Nvidia reached a new level of maturity in the data center market when it announced in January a new certification program that is meant to steer customers and partners to buy select GPU servers that will provide optimized AI performance.
The company called its new Nvidia-Certified Systems program an industry first because of the emphasis on testing the servers for “real life” workloads for AI and ensuring that such workloads can be supported in large server deployments. Nvidia kicked off the program with 14 certified GPU servers from Dell Technologies, Hewlett Packard Enterprise, Gigabyte, Supermicro and Inspur. By the middle of 2021, the company had more than 50 servers in the program, with additions planned later in the year.
All systems have been certified to provide optimized performance for AI applications, frameworks and domain-specific software development kits from Nvidia’s NGC repository of GPU-accelerated software. Customers who buy certified systems will also receive enterprise support from Nvidia and OEM partners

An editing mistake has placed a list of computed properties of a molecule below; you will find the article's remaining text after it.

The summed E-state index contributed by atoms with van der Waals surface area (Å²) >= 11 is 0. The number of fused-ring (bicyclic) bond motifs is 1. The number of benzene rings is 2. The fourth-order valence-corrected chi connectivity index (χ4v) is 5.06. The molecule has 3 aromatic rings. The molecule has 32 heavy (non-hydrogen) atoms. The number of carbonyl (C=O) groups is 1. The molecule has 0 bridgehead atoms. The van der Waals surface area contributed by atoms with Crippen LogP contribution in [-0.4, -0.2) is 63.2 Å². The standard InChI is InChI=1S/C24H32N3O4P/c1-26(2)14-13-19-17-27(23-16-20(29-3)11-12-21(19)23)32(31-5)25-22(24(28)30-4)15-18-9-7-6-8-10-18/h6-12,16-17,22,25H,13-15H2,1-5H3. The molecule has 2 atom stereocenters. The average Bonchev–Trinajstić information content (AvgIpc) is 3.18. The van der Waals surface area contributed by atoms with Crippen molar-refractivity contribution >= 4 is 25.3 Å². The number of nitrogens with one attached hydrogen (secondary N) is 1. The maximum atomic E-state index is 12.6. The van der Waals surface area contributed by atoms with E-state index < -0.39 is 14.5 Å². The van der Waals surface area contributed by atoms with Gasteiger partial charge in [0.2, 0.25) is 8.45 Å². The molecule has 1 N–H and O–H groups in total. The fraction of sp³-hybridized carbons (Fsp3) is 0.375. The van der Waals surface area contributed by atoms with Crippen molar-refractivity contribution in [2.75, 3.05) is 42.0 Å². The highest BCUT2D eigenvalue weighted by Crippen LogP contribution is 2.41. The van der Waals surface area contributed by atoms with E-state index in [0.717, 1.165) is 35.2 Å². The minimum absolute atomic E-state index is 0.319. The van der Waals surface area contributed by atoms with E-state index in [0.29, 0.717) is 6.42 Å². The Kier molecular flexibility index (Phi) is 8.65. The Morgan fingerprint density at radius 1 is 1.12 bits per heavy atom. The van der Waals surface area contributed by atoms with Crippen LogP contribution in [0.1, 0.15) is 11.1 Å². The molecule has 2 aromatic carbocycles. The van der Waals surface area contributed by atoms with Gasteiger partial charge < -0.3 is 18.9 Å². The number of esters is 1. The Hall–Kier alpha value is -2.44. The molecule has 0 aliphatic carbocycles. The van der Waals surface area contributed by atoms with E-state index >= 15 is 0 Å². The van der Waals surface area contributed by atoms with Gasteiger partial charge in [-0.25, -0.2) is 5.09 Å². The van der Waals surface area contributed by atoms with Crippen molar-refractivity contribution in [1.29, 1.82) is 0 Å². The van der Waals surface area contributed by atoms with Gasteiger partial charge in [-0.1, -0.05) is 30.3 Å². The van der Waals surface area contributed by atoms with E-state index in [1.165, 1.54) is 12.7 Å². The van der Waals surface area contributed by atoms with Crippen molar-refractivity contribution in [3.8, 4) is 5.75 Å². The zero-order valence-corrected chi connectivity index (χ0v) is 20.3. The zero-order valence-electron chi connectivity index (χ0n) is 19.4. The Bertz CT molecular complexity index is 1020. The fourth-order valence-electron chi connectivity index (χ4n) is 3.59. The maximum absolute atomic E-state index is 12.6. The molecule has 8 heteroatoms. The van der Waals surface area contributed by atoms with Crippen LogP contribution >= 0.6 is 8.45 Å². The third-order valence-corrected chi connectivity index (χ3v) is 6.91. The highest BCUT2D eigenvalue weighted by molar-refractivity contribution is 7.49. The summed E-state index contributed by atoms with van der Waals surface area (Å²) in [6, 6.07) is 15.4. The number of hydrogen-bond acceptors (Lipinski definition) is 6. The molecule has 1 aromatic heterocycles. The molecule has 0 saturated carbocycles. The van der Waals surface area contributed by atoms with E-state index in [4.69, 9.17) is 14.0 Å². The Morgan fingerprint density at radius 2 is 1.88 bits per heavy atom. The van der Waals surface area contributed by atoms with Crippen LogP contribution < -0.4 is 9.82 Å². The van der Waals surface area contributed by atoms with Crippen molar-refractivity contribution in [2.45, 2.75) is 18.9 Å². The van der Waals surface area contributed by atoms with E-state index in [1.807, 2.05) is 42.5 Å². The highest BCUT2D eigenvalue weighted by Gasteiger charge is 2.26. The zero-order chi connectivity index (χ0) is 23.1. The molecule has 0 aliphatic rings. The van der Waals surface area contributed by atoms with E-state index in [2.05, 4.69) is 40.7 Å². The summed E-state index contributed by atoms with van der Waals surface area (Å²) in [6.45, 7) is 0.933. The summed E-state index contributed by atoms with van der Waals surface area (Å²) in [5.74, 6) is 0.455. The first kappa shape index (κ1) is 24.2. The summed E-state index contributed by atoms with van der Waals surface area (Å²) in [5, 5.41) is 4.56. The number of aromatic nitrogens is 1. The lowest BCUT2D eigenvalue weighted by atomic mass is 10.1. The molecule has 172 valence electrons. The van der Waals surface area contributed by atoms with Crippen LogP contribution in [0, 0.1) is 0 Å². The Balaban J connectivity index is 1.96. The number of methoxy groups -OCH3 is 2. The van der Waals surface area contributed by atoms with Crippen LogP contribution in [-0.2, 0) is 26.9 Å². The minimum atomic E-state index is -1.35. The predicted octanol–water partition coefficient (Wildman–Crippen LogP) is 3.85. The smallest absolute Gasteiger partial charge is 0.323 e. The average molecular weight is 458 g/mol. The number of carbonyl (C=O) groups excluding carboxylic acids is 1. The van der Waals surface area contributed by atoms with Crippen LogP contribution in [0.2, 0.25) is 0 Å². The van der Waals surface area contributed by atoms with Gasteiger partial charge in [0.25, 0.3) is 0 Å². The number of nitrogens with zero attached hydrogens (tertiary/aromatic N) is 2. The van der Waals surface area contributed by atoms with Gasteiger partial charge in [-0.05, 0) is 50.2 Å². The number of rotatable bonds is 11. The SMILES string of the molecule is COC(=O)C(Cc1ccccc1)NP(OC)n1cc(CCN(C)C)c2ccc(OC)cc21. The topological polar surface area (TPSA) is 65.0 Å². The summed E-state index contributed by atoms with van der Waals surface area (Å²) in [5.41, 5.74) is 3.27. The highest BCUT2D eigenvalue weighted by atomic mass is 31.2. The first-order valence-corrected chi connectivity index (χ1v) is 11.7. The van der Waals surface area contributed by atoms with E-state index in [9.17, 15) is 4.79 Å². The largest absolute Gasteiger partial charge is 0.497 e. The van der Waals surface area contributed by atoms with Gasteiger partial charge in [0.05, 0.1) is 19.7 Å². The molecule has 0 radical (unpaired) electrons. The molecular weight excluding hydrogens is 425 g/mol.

8. Nvidia Continues BlueField DPU Push With Servers, Application Support
Following last year’s reveal of Nvidia’s roadmap for BlueField data processing units, the chipmaker continued its push for the new product category with details of a next-generation product, the first batch of certified servers that run DPUs and applications that will benefit from the component.
Nvidia said BlueField-3, which is due out in early 2022, will be capable of offloading up to 300 CPU cores’ worth of networking, storage and security workloads in data centers. That’s 10 times greater offload capability than the company’s latest DPU in the market, BlueField-2.
To push adoption among enterprises, the chipmaker announced that Nvidia-certified servers with BlueField-2 DPUs are expected to arrive this year from ASUS, Dell Technologies, Gigabyte, QCT and Supermicro. The company also announced that Palo Alto Networks has designed its new virtual next-generation firewall to take advantage of BlueField DPUs.
7. Nvidia A100 Breaks 16 AI Performance Records In MLPerf Benchmarks
Nvidia announced in July that its A100 broke 16 AI performance records in the latest MLPerf benchmarks for training, which the company said makes the data center GPU the fastest for training performance among commercially available products.
The company broke the records with its A100-powered DGX SuperPOD supercomputer, delivered lower training times than other commercially available solutions for the ResNet 50 image classification model, the NLP BERT model, the DLRM recommendation model and the Transformation translation model and MiniGo reinforcement learning model, among others.